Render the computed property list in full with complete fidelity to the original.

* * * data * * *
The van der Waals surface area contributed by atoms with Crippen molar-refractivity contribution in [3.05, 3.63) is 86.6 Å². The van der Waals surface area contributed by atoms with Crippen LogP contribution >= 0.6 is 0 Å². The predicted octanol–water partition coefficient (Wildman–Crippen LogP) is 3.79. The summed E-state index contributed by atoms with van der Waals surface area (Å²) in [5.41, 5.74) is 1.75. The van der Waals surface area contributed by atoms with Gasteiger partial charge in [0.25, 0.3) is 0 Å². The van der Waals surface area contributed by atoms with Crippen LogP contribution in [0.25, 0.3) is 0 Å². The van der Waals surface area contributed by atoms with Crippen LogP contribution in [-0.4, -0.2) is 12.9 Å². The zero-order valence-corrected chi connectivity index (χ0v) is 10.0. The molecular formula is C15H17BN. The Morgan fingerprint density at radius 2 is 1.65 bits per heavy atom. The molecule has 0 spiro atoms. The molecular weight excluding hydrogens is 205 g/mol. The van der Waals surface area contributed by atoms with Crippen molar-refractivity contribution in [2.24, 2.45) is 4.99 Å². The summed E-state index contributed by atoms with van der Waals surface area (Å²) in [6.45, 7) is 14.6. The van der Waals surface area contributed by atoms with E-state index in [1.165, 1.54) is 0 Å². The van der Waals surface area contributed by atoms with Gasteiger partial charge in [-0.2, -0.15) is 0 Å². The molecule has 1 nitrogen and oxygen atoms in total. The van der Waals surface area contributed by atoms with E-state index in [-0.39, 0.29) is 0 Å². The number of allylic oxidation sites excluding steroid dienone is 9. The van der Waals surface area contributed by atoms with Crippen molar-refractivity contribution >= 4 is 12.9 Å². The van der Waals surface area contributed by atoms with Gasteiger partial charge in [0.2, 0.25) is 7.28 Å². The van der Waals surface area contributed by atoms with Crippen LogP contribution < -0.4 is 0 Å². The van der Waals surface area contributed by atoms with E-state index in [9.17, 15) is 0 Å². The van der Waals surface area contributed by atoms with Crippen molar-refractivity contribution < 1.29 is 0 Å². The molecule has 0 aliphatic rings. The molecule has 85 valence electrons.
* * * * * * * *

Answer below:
The van der Waals surface area contributed by atoms with Crippen molar-refractivity contribution in [3.05, 3.63) is 86.6 Å². The van der Waals surface area contributed by atoms with Crippen LogP contribution >= 0.6 is 0 Å². The predicted octanol–water partition coefficient (Wildman–Crippen LogP) is 3.79. The summed E-state index contributed by atoms with van der Waals surface area (Å²) in [5.41, 5.74) is 1.75. The van der Waals surface area contributed by atoms with Gasteiger partial charge in [0.25, 0.3) is 0 Å². The van der Waals surface area contributed by atoms with Crippen LogP contribution in [0.25, 0.3) is 0 Å². The van der Waals surface area contributed by atoms with Crippen LogP contribution in [-0.4, -0.2) is 12.9 Å². The zero-order valence-corrected chi connectivity index (χ0v) is 10.0. The molecular formula is C15H17BN. The Morgan fingerprint density at radius 2 is 1.65 bits per heavy atom. The molecule has 0 spiro atoms. The molecular weight excluding hydrogens is 205 g/mol. The van der Waals surface area contributed by atoms with Crippen molar-refractivity contribution in [2.24, 2.45) is 4.99 Å². The summed E-state index contributed by atoms with van der Waals surface area (Å²) in [6.45, 7) is 14.6. The van der Waals surface area contributed by atoms with E-state index in [1.165, 1.54) is 0 Å². The van der Waals surface area contributed by atoms with Gasteiger partial charge in [-0.2, -0.15) is 0 Å². The molecule has 1 nitrogen and oxygen atoms in total. The van der Waals surface area contributed by atoms with E-state index in [-0.39, 0.29) is 0 Å². The number of allylic oxidation sites excluding steroid dienone is 9. The van der Waals surface area contributed by atoms with Crippen molar-refractivity contribution >= 4 is 12.9 Å². The van der Waals surface area contributed by atoms with Gasteiger partial charge in [0.2, 0.25) is 7.28 Å². The van der Waals surface area contributed by atoms with Crippen LogP contribution < -0.4 is 0 Å². The van der Waals surface area contributed by atoms with E-state index in [9.17, 15) is 0 Å². The van der Waals surface area contributed by atoms with Crippen molar-refractivity contribution < 1.29 is 0 Å². The molecule has 0 aliphatic rings. The molecule has 85 valence electrons.